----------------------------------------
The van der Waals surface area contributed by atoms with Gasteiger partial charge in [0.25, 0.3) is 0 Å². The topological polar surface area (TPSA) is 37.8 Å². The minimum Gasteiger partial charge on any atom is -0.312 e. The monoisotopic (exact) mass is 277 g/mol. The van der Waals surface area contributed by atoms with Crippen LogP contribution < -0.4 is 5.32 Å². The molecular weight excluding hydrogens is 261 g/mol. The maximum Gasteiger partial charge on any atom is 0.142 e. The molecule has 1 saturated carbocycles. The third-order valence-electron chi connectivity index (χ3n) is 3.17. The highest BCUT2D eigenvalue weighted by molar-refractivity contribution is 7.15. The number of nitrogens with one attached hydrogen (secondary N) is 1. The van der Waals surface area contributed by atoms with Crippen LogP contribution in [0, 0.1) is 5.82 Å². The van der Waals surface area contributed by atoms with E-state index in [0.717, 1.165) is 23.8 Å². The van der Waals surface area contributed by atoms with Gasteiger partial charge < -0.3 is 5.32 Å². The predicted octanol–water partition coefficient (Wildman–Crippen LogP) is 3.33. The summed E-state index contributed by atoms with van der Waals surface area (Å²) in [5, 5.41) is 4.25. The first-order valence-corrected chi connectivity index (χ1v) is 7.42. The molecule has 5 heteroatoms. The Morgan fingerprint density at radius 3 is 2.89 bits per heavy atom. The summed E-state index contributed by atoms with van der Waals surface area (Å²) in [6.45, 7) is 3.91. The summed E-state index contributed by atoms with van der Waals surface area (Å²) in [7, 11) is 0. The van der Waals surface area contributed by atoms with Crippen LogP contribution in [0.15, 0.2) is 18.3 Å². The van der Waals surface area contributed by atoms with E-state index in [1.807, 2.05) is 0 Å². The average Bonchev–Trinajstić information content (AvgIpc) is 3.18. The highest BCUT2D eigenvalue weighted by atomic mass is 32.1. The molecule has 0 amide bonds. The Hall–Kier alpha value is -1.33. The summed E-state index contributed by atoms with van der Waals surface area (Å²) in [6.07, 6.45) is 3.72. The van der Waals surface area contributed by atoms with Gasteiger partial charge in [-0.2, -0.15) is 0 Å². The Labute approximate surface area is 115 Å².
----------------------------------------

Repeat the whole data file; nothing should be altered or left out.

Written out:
The van der Waals surface area contributed by atoms with Gasteiger partial charge in [0.25, 0.3) is 0 Å². The topological polar surface area (TPSA) is 37.8 Å². The minimum Gasteiger partial charge on any atom is -0.312 e. The monoisotopic (exact) mass is 277 g/mol. The van der Waals surface area contributed by atoms with Crippen LogP contribution < -0.4 is 5.32 Å². The molecular weight excluding hydrogens is 261 g/mol. The maximum Gasteiger partial charge on any atom is 0.142 e. The molecule has 1 saturated carbocycles. The third-order valence-electron chi connectivity index (χ3n) is 3.17. The highest BCUT2D eigenvalue weighted by molar-refractivity contribution is 7.15. The number of nitrogens with one attached hydrogen (secondary N) is 1. The van der Waals surface area contributed by atoms with Crippen LogP contribution in [0, 0.1) is 5.82 Å². The van der Waals surface area contributed by atoms with E-state index in [0.717, 1.165) is 23.8 Å². The van der Waals surface area contributed by atoms with Gasteiger partial charge < -0.3 is 5.32 Å². The predicted octanol–water partition coefficient (Wildman–Crippen LogP) is 3.33. The summed E-state index contributed by atoms with van der Waals surface area (Å²) in [5, 5.41) is 4.25. The first-order valence-corrected chi connectivity index (χ1v) is 7.42. The molecule has 5 heteroatoms. The Morgan fingerprint density at radius 3 is 2.89 bits per heavy atom. The summed E-state index contributed by atoms with van der Waals surface area (Å²) in [6.45, 7) is 3.91. The summed E-state index contributed by atoms with van der Waals surface area (Å²) in [7, 11) is 0. The van der Waals surface area contributed by atoms with Crippen LogP contribution in [0.15, 0.2) is 18.3 Å². The van der Waals surface area contributed by atoms with E-state index in [1.807, 2.05) is 0 Å². The average Bonchev–Trinajstić information content (AvgIpc) is 3.18. The highest BCUT2D eigenvalue weighted by atomic mass is 32.1. The molecule has 0 amide bonds. The Hall–Kier alpha value is -1.33. The summed E-state index contributed by atoms with van der Waals surface area (Å²) in [6.07, 6.45) is 3.72. The van der Waals surface area contributed by atoms with Gasteiger partial charge in [-0.2, -0.15) is 0 Å². The Labute approximate surface area is 115 Å².